Adding Exclusion Fencing to Existing Fencing
Noel Cook’s almost 5,000 hectare mixed enterprise at Goondiwindi is home to over 6,000 Hereford cattle, and grows wheat, sorghum, oats and forage oats. There has been an ongoing problem with pigs, wild dogs and kangaroos causing damage to the landscape and livestock.
Mr Cook already had an existing dog fence on three sides of his property, but was still having trouble with feral animals. “Like most people, we used traditional control measures like baiting, but we just weren’t getting on top of the numbers. With cattle prices where they are, and seasons as tough as they are, it just occurred to me that we needed to do a bit more to protect our business from the threat,” Mr Cook said.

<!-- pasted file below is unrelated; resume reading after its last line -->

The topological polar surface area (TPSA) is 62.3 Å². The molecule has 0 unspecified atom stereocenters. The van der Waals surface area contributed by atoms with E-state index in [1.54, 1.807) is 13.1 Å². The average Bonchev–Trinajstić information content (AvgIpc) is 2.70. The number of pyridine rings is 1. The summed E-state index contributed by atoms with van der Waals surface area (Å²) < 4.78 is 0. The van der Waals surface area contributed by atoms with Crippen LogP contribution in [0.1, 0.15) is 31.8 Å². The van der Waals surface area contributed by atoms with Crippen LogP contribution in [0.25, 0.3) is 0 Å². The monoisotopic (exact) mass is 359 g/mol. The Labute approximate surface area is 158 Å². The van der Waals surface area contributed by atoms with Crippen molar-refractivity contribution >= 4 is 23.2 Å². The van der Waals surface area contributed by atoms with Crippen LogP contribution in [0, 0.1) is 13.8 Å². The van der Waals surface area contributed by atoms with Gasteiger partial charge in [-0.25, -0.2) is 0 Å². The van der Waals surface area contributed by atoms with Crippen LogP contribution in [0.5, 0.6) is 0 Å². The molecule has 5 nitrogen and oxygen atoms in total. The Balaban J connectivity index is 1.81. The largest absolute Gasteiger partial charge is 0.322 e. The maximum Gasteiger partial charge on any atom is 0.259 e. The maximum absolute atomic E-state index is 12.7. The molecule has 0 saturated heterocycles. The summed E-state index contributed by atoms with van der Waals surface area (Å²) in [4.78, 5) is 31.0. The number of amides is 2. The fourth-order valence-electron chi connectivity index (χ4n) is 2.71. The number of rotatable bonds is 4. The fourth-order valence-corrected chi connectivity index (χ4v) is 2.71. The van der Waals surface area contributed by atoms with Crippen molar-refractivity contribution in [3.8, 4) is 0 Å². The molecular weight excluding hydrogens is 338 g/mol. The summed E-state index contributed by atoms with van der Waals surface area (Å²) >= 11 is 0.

Mr Cook had previously seen the Waratah exclusion fencing system and decided to use it to close the loop between the existing dog fence. Since installing over 25 kilometres of exclusion fencing Mr Cook has been able to reduce the threat to his livestock and crop yields. He has seen a marked reduction in the numbers of pigs, dogs and roos coming onto “Kindon Station”.
Advice for farmers, from farmers
“It’s a big investment (Waratah fencing), but making a living from the land is full of things beyond your control, and to me it just makes sense to control what you can, where you can,” Mr Cook said.
“It’s heavy duty, serious gear and the way it’s installed seems suited to the environment I’m dealing with here. Some of the other products out there just didn’t seem durable enough to stand up to the strain”.
Goondiwindi, New South Wales